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What It Really Means to Work 10 Hours Per Week in Your Business

An image of two Christian women in business talking about their podcast about what it really means to work 10 hours per week in your business

In a world dominated by digital platforms and the allure of remote work, you’ve likely come across enticing claims like, “I only work 2 hours per day” or “I run my business in just 10 hours per week.” These declarations of a seemingly luxurious work-life balance can be incredibly captivating, sparking both inspiration and skepticism. In this episode, we dive deep into the truth behind these alluring promises and the work they have done to be able to work only 10 hours per week. We are also talking about what you can do now to start building a business where you work as little – or as much – as you want to. 

They Have Done the Work

Business owners that work 10 hours per week have done the work. They have put in the 30, 40, 60+ hour weeks for months or even years to be able to step out of their business and work less now. Also, they may have built a business before, and that cuts down on the learning curve significantly. You can build this kind of business, too, but you have to put in the work first.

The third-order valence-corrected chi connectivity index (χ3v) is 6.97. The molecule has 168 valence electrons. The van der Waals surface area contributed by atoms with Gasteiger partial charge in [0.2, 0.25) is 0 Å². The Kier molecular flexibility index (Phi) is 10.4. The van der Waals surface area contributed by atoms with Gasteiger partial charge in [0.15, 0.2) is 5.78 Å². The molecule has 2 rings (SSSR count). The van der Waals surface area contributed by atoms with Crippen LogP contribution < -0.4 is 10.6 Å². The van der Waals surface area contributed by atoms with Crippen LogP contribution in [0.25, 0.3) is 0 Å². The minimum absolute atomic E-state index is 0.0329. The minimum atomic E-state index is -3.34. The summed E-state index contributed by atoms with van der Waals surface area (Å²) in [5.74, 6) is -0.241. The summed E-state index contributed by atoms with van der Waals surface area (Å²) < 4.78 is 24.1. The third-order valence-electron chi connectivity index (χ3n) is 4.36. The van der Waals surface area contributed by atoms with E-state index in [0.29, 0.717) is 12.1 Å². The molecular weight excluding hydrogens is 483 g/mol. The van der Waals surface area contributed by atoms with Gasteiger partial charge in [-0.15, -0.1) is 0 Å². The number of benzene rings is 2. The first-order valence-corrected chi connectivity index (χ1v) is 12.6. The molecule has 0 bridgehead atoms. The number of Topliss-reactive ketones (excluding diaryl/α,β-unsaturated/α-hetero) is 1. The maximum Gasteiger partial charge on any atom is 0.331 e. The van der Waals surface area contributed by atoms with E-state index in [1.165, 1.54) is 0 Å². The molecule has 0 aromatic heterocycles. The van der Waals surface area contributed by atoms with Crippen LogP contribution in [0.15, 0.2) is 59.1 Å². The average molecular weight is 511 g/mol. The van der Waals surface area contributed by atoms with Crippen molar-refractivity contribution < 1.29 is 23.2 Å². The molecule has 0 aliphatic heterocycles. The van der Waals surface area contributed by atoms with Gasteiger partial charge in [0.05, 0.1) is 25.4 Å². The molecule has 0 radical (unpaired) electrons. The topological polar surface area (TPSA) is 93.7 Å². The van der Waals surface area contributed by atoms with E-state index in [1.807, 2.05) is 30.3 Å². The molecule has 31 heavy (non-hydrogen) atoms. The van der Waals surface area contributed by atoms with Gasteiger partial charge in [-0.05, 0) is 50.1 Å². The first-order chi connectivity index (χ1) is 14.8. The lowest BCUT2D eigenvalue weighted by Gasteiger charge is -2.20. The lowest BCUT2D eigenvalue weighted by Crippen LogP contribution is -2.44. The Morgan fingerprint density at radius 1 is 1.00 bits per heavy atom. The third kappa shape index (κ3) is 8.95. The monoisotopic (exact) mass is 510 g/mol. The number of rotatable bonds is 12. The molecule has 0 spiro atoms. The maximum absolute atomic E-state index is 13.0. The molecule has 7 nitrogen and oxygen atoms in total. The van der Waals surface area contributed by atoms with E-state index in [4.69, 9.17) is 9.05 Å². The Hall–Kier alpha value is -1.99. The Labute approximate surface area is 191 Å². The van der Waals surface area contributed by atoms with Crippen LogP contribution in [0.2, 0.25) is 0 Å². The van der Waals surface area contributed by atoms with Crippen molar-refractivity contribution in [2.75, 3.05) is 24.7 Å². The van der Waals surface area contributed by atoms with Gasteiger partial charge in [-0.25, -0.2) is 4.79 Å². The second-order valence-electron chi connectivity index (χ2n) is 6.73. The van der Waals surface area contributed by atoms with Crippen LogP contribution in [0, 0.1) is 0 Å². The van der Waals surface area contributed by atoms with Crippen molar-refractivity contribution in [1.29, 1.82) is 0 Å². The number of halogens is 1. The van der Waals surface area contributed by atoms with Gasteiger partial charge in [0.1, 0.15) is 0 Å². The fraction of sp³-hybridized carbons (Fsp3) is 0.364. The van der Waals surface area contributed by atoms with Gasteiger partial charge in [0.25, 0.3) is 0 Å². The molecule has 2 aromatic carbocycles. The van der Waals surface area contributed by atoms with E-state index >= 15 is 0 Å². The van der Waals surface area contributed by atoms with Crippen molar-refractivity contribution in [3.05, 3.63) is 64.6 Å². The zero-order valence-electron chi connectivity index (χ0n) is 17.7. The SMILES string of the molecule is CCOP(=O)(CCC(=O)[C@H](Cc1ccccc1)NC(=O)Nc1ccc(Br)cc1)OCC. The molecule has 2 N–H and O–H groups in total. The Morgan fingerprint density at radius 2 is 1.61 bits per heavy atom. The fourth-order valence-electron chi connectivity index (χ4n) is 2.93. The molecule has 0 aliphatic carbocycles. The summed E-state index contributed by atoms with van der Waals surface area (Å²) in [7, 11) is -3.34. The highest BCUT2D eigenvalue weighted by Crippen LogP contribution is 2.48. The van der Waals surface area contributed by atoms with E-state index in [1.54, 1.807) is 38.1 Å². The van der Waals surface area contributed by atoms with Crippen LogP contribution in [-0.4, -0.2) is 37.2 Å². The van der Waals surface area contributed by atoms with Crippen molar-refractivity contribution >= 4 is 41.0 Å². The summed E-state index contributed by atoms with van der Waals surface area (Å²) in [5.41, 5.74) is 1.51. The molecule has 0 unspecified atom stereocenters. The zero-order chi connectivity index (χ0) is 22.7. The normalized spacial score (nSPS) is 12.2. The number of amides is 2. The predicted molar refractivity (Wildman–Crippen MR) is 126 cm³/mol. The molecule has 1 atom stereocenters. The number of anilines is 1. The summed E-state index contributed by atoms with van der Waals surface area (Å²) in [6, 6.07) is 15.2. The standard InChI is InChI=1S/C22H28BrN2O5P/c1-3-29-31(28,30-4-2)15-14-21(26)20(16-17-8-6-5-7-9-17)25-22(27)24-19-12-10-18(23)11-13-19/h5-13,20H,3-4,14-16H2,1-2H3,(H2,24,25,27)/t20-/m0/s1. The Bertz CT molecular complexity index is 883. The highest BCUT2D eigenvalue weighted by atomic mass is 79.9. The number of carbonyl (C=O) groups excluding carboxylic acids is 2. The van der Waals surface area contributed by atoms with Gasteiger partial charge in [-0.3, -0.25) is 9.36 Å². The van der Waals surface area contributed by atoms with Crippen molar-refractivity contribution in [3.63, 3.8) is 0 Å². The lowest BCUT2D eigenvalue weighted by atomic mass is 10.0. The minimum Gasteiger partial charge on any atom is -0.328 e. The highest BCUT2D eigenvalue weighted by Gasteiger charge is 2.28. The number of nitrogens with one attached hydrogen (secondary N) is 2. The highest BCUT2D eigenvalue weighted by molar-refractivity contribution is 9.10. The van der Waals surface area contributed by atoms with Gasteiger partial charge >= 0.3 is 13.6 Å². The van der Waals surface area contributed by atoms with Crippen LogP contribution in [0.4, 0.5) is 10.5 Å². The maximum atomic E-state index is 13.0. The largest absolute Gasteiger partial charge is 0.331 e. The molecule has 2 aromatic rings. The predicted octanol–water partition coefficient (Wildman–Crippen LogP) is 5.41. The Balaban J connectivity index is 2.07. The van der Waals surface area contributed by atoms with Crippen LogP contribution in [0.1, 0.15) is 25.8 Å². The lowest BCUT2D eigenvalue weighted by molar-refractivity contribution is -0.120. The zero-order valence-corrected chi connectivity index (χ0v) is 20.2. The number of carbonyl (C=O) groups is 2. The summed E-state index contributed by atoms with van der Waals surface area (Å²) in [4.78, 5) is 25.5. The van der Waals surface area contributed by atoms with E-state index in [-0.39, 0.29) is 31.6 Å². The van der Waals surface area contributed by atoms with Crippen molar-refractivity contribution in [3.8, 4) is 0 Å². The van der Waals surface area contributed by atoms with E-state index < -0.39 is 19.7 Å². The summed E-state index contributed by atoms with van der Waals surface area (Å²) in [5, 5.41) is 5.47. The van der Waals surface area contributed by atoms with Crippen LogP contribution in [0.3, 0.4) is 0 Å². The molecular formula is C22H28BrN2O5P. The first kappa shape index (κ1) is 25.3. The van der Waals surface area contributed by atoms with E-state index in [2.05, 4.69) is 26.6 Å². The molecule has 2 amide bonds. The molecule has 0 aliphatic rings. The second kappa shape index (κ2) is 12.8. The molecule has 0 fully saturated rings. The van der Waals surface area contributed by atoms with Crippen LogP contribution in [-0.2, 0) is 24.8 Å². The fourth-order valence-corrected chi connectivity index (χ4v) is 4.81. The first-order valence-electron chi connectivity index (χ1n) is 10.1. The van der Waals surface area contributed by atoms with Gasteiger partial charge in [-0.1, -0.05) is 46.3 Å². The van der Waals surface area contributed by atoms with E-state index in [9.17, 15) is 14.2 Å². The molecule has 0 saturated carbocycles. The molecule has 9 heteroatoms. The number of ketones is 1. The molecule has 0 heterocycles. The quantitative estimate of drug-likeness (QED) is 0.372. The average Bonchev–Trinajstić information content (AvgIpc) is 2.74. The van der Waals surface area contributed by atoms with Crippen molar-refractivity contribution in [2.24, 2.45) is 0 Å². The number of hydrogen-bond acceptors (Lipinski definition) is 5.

They Have Built a Team

Behind the scenes, a key component to this reduced workload is the creation of a well-oiled team. While the individual might only clock in 10 hours a week, their business doesn’t thrive solely on their efforts. They most likely have a team of people working for them, including graphic designers, online business managers, social media experts, and podcast editors. Even if you don’t have the ability to hire someone today, start working towards this goal in your business. 

They Have Automations and Workflows

Business owners who work less hours in their business have automations and well-defined workflows. Every process is streamlined and follows set protocols, freeing up mental space and time for the business owner. As you begin your journey into building a business, or if you’ve already started, now is the time to set these up for yourself. 

They Know the Process is Gradual

Those who say they work 10 hours per week on their business probably didn’t start out that way. Transitioning from a substantial workload to a fraction of it is a gradual process. It’s a journey from 40 hours to 10, not an overnight transformation. Similarly, expanding a team isn’t an abrupt addition of 10 new members; it’s a progressive undertaking. Embrace the journey; recognize that this transformation takes time. Embrace the incremental shifts, acknowledging that the transition to a reduced workload and a robust team happens gradually. Put in the work now to get the payoff later! 

Other Episodes Mentioned Today

Episode 42: Is Instant Gratification Killing Your Business Momentum?

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